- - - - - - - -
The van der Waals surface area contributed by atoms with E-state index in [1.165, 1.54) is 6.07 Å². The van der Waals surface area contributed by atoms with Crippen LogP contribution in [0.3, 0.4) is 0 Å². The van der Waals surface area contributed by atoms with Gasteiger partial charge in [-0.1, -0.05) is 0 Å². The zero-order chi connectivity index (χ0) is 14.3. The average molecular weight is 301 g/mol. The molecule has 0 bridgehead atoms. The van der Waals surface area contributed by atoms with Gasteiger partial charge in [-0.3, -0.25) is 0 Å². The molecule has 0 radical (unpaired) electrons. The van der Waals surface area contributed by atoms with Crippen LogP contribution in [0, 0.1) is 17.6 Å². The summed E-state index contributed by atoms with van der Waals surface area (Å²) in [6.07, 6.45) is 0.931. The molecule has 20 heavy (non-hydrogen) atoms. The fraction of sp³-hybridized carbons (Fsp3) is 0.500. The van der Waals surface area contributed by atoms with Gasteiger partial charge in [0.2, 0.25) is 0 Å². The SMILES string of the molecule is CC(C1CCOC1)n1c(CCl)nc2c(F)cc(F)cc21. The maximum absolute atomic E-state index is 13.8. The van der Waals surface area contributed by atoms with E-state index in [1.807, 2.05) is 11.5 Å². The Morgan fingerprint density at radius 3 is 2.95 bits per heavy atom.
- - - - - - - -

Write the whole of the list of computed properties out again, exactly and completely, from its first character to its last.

The van der Waals surface area contributed by atoms with E-state index in [1.165, 1.54) is 6.07 Å². The van der Waals surface area contributed by atoms with Crippen LogP contribution in [0.3, 0.4) is 0 Å². The van der Waals surface area contributed by atoms with Gasteiger partial charge in [-0.1, -0.05) is 0 Å². The zero-order chi connectivity index (χ0) is 14.3. The average molecular weight is 301 g/mol. The molecule has 0 bridgehead atoms. The van der Waals surface area contributed by atoms with Gasteiger partial charge in [-0.3, -0.25) is 0 Å². The molecule has 0 radical (unpaired) electrons. The van der Waals surface area contributed by atoms with Crippen LogP contribution in [0, 0.1) is 17.6 Å². The summed E-state index contributed by atoms with van der Waals surface area (Å²) in [6.07, 6.45) is 0.931. The molecule has 20 heavy (non-hydrogen) atoms. The fraction of sp³-hybridized carbons (Fsp3) is 0.500. The van der Waals surface area contributed by atoms with Gasteiger partial charge in [0.2, 0.25) is 0 Å². The SMILES string of the molecule is CC(C1CCOC1)n1c(CCl)nc2c(F)cc(F)cc21. The maximum absolute atomic E-state index is 13.8. The van der Waals surface area contributed by atoms with E-state index in [1.807, 2.05) is 11.5 Å². The Morgan fingerprint density at radius 3 is 2.95 bits per heavy atom.